“We were the first kids to be bussed in the school system,” she says. “Nobody, at any level, was prepared for it. We weren’t prepared to go out into the neighbourhoods we were bussed to – we didn’t even known that they existed – and the people that lived out there, they weren’t exactly ready for us. So, I mean, it started off pretty rough. But because our parents believed it was the right thing, that everybody had to fight for this, we got on those buses. And when we got out there – it would take us 45 minutes to get to school, it would be waaaaay out, you know? We’d make sure never to miss our school buses coming home.
Music, she insists, was a crucial unifying force among American teenagers at that time.
“The way that we really brought an understanding to the whole situation was through music,” she says. “Because the music of the late 1960s, early 1970s, was very much about, you know, coming together and brotherhood and commentaries on the war and everything that had to do with life . . . So it was the music that really brought everybody together.”
For her forthcoming visit to Dublin, Reeves says she’ll perform some songs from A Little Moonlight as well as some material from the earlier albums and some new pieces.
“This is an opportunity to introduce myself,” she says. “I’m really looking forward to it – you know, the last time I was in Dublin I was 15 years old.”
At that stage she sang in a choir which used to tour Europe every summer.
“And I’ll never forget walking down the street, and I had this huge Afro . . .” She laughs again. “I’ll never forget this, and I was trying to find a drugstore or somethin’ in this little town, and people followed me into the drugstore and they were feeling my hair and everything. But what I remember more than anything was just how down-to-earth everybody was, you know? I remember standing in this place talking to people who were going, ‘Where are you from?’ and ‘What do you do?’. I was by myself, you know – I had just wandered off – and here I was in there for about an hour talking to people. It was great. I’m looking forward to coming back.”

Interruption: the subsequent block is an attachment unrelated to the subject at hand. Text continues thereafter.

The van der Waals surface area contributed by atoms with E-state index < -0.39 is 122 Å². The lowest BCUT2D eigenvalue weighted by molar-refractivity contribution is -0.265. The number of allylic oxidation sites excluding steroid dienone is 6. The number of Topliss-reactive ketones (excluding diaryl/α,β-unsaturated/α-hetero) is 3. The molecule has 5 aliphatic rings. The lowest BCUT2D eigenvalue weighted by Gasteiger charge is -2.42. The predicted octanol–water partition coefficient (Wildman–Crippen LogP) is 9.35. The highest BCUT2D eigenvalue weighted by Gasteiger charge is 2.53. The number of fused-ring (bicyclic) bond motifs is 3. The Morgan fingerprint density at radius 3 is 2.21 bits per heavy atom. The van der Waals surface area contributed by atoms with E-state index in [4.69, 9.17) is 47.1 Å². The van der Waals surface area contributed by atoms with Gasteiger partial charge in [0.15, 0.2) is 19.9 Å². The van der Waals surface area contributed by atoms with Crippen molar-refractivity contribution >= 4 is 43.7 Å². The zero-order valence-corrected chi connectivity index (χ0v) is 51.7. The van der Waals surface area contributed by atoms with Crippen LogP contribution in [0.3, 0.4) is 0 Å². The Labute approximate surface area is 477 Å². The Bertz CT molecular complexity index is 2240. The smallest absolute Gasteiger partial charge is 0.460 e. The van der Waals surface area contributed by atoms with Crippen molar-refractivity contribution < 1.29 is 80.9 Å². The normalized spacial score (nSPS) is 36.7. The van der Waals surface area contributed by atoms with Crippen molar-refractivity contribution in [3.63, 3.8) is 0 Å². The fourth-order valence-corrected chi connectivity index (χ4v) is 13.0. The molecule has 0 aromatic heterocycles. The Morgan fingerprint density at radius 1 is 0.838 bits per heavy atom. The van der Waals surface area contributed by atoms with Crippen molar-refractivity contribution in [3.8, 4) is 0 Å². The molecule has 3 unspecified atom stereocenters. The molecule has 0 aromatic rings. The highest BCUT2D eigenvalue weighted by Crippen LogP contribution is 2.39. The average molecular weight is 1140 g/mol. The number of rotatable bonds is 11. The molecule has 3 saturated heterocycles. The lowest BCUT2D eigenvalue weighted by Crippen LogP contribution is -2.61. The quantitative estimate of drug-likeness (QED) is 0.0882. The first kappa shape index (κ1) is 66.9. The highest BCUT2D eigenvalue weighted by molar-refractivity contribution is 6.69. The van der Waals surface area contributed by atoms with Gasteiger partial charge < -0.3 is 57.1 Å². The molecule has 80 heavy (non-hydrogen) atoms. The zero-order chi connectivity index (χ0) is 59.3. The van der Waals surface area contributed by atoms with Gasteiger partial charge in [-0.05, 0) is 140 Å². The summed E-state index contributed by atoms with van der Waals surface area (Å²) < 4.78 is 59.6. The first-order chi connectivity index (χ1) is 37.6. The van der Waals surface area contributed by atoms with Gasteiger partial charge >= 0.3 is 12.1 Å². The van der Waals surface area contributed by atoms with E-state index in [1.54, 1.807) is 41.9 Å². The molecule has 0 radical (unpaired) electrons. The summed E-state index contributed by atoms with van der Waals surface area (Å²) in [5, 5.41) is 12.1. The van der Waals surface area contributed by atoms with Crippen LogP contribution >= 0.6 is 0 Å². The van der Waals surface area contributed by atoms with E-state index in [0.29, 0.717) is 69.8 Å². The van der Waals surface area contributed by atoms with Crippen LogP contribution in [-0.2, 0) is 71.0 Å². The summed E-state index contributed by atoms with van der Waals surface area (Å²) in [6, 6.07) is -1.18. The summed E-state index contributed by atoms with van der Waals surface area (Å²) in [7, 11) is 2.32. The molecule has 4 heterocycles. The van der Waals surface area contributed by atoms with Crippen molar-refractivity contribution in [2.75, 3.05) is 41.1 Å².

Let’s hope we don’t disappoint her.
The Irish Times, 3 April 2004
Climbing down from a flurry of scat singing before pouncing between the octaves of an astonishing vocal range, Dianne Reeves finally unravels the melismatic possibilities of one standard phrase.
Those words? “Good evening ladies and gentlemen.” Well, pleased to meet you too! It’s a hell of an introduction, encapsulating the power and precision of a voice that – despite numerous career detours – pays tribute to everyone from Billie Holiday to Ella Fitzgerald to Sarah Vaughan, while effortlessly placing Reeves at the end of this noble line.
Despite the recent boom in croon, jazz singers are a distrusted group, decking the rarified halls of jazz with the welcome mat of song. But far from karaoke standards, Reeves’ command of tone and dynamics is as assured as her engagingly warm performance. It is a balancing act that Reeves achieves with perfect poise.
Between the gentle swing of her Vaughan tribute, ‘I Remember Sarah’, the soft shimmer and subtle tempo changes of ‘Skylark’, and the jazz-rock treatment of ‘Fascinating Rhythm’, Reeves’ backing trio exhibit perfect control and adept solos without ever stealing the focus.
For such a canny and charismatic performer, Reeves speaks endearingly of a childhood oblivious to the double-entendres of singing the blues. The rough and tumble of ‘Rocks in My Bed’, though, infused with darkly swirling vocals and a bitter wit, hint at a lifetime’s education: “I know what they’re talking about now,” she confesses.
The theme is expanded on in the childhood sketches of ‘Nine’, at once reassuring with a nostalgic chatter while challenging with rhythmic deviations. Ultimately these divine pivots between gospel-like abandon and blues-style earthiness flavour her jazz.
She may draw the audience to their feet with a sweet and slow ‘Misty’, but her unrestrained voice lives in the victory rolls of ‘Endangered Species’, in the vibrant groove between songs of innocence and experience.